News ID: 265738
Published: 0407 GMT February 16, 2020

Rouhani: Iran will never talk to US under pressure

Rouhani: Iran will never talk to US under pressure

Political Desk

President warns poor turnout in election harms national interests

Iran will never hold talks with its longtime foe, the United States, under pressure, President Hassan Rouhani said in a televised news conference on Sunday, emphasizing that the US policy of “maximum pressure” on Iran has failed to achieve its goals.

“The US ultimate goal is to bring Iran to the negotiating table through ‘maximum pressure’… But we will not negotiate from a position of weakness,” Rouhani said, adding that US sanctions are futile.

“More than 20 months have passed since the new US sanctions. But our situation has improved in the last six months. So these sanctions and maximum pressure has failed,” he told reporters in Tehran.

“All [economic] indices show that we have weathered [the worst phase of] the US maximum pressure [policy]. Americans have reached the conclusion that the path they have chosen [for dealing with Iran] has been based on a wrong strategy.”

Rouhani said Iran will “force the enemy to come to the negotiating table” as it did before talks that led to a 2015 nuclear deal between the Islamic Republic and six world powers.

Tensions have increased between Iran and the United States since 2018, when US President Donald Trump exited the nuclear deal and reimposed tough economic sanctions on the Islamic Republic.

The Trump administration wants a new deal that further curbs Iran’s nuclear program, and ends its ballistic missile program and its activities in the Middle East.

Iran has rejected holding negotiations over a new deal. Rouhani said talks are possible only if the United States returns to the nuclear pact and lifts sanctions.

“They are still asking us to negotiate today, but they must return to fair conditions to make it possible,” Rouhani said.


Iran’s help essential

The president also said Iran’s assistance is essential to establishing security in the Middle East.

“Securing peace and stability in the sensitive region of the Middle East and in the Persian Gulf is impossible without Iran’s help,” Rouhani said.

He said Iran and Saudi Arabia can hold talks to resolve their issues.

“We do not have a complex irresolvable problem with Saudi Arabia, and whenever Saudi Arabia is ready, the issues between us can be discussed,” Rouhani said.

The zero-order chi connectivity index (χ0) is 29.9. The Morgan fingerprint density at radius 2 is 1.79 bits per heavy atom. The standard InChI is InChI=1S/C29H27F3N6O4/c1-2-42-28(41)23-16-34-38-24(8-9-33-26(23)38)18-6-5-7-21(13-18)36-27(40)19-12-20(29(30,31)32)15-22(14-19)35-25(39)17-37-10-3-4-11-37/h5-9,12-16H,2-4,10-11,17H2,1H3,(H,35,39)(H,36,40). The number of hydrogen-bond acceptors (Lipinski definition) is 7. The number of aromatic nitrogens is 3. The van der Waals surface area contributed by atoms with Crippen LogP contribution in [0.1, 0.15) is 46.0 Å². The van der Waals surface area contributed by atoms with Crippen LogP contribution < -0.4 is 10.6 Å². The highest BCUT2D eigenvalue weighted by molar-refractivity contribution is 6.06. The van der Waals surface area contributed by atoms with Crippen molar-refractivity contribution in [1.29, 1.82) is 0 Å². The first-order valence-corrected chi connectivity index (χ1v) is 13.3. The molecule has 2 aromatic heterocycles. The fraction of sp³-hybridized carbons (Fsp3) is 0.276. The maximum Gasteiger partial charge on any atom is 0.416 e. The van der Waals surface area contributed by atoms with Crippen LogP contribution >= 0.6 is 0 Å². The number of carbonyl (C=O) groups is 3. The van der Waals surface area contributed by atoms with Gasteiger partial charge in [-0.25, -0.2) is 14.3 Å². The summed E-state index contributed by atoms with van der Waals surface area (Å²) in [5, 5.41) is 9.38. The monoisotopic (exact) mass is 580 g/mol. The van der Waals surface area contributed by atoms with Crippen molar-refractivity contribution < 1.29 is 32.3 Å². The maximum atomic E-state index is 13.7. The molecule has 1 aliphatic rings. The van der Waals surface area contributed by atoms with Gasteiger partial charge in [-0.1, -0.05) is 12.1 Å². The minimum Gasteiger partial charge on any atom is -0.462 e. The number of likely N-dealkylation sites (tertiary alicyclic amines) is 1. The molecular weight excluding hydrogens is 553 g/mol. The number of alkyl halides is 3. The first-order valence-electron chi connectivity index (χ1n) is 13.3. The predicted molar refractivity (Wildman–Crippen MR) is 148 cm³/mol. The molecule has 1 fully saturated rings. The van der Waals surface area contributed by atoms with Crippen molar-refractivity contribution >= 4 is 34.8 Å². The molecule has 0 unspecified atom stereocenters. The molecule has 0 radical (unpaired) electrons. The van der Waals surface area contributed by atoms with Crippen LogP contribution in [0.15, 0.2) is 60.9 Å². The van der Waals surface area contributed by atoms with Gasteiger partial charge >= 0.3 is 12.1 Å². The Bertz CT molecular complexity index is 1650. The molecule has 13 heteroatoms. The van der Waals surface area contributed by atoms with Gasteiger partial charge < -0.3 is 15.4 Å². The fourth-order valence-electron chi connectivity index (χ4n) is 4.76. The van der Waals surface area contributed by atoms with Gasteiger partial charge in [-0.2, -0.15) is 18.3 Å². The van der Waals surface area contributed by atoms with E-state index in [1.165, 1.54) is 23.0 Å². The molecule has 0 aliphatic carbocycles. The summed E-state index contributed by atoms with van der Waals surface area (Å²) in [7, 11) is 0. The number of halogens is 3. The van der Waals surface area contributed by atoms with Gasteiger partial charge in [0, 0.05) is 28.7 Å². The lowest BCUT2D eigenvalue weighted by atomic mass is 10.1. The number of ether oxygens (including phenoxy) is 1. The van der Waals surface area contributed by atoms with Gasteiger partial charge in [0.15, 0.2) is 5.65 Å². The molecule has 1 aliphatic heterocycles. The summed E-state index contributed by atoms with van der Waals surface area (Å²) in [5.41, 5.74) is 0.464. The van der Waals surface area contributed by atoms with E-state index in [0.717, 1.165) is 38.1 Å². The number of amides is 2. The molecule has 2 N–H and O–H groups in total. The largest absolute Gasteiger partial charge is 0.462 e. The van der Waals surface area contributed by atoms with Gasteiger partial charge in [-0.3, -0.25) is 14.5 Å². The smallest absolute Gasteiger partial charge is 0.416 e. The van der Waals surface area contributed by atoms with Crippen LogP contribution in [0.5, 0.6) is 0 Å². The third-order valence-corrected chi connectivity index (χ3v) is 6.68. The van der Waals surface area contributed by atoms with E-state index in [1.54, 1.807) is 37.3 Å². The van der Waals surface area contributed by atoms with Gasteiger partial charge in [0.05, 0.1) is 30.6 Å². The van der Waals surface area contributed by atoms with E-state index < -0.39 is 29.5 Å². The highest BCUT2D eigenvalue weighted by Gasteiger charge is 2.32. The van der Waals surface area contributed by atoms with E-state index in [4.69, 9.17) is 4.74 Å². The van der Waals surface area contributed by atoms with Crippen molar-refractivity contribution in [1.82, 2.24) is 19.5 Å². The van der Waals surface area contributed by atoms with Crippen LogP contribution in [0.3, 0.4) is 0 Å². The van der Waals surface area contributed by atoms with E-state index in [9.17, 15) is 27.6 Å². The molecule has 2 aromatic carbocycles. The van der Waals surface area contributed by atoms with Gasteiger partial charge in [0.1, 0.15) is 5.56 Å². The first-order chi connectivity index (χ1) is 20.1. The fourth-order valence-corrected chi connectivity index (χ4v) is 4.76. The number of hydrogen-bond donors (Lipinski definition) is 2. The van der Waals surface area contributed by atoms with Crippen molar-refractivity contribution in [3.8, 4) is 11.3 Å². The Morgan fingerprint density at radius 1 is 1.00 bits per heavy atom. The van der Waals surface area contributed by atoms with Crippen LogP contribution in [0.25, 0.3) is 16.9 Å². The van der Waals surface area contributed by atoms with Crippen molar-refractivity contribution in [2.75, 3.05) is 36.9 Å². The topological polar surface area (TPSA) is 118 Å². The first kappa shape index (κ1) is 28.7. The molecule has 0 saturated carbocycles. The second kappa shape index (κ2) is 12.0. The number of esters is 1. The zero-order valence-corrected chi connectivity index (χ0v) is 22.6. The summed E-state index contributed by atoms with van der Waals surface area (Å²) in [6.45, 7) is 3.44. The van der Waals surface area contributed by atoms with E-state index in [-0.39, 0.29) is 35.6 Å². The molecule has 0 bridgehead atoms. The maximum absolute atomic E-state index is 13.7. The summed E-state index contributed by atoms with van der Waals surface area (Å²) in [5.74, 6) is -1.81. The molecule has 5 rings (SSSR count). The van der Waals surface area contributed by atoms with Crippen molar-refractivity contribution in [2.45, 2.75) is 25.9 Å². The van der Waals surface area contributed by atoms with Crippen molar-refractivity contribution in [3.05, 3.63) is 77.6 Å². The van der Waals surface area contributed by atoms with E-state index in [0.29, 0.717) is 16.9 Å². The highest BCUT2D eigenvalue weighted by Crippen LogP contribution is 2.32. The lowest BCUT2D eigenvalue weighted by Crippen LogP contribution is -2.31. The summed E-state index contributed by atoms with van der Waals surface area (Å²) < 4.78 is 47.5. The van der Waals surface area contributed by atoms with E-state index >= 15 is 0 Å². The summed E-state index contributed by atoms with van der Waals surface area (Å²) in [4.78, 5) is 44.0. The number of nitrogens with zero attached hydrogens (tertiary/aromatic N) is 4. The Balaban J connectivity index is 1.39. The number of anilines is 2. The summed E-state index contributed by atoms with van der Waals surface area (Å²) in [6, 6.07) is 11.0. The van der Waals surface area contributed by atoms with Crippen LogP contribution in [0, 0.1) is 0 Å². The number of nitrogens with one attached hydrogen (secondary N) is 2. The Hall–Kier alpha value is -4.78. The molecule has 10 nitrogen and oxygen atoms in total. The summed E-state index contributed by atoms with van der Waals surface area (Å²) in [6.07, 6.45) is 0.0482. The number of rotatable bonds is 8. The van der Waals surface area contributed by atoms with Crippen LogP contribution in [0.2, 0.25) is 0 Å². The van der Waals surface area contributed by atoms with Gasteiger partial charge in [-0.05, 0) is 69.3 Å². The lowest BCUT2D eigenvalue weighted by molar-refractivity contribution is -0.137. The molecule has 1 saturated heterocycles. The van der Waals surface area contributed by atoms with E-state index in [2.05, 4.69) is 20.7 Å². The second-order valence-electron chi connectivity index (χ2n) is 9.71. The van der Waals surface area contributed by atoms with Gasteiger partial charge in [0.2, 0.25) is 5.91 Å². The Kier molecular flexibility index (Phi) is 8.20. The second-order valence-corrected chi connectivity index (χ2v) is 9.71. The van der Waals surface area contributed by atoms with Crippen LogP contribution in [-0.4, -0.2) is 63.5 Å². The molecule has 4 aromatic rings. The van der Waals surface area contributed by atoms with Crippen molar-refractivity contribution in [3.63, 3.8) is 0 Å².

Rouhani said conditions for talks would be facilitated if Saudi Arabia ends its aggression against Yemen.


High voter turnout

Speaking about Friday’s parliamentary elections, Rouhani said a high voter turnout benefits the whole nation.

He said “minimal participation” in the polls would only make the Americans happy and will not be in the interest of the country.

Rouhani said Iranians “should not turn away from the elections” because of shortcomings in the electoral process that saw thousands of nominees disqualified by a top council that vets less qualified candidates.

Rouhani's supporters suffered a setback in the lead-up to the February 21 election after more than half of nearly 14,500 would-be candidates who sought to stand were rejected, most of them moderates and reformists.

Despite the purge, Rouhani called for a strong showing at the election.

"All elections are important to us, and I urge all people to come to the ballot box and vote... to choose the best (candidates) and have a good parliament," he told Sunday's news conference.


Ruling out resigning

Rouhani further ruled out resigning and vowed to see out his term, even as he acknowledged he had offered to step aside twice since being elected.

Rumors have swirled in Iran recently that the 71-year-old, whose second and last term ends next year, had been planning to quit, but his office denied the reports.

"My resignation does not make much sense... we have made promises to the people and we will continue to fulfil those promises" despite the economic situation and pressure from "the enemy", Rouhani said, referring to the US.

"The idea of resigning (because of these recent problems) never occurred to me."

But Rouhani admitted he had offered to resign twice in the past, and that they were rejected by Leader Ayatollah Seyyed Ali Khamenei.

"In the first months after my election, I told the Leader 'If you think for some reason that someone else or another government can serve the country better, I'm ready to go'," said Rouhani.

"He vehemently rejected it," the president said.

Rouhani said he raised the issue with the Leader again during his second term.

"I would not even let the government leave its responsibility an hour earlier, not a month or a week earlier'," he quoted Ayatollah Khamenei as saying.

Reuters, AFP and Press TV contributed to this story.






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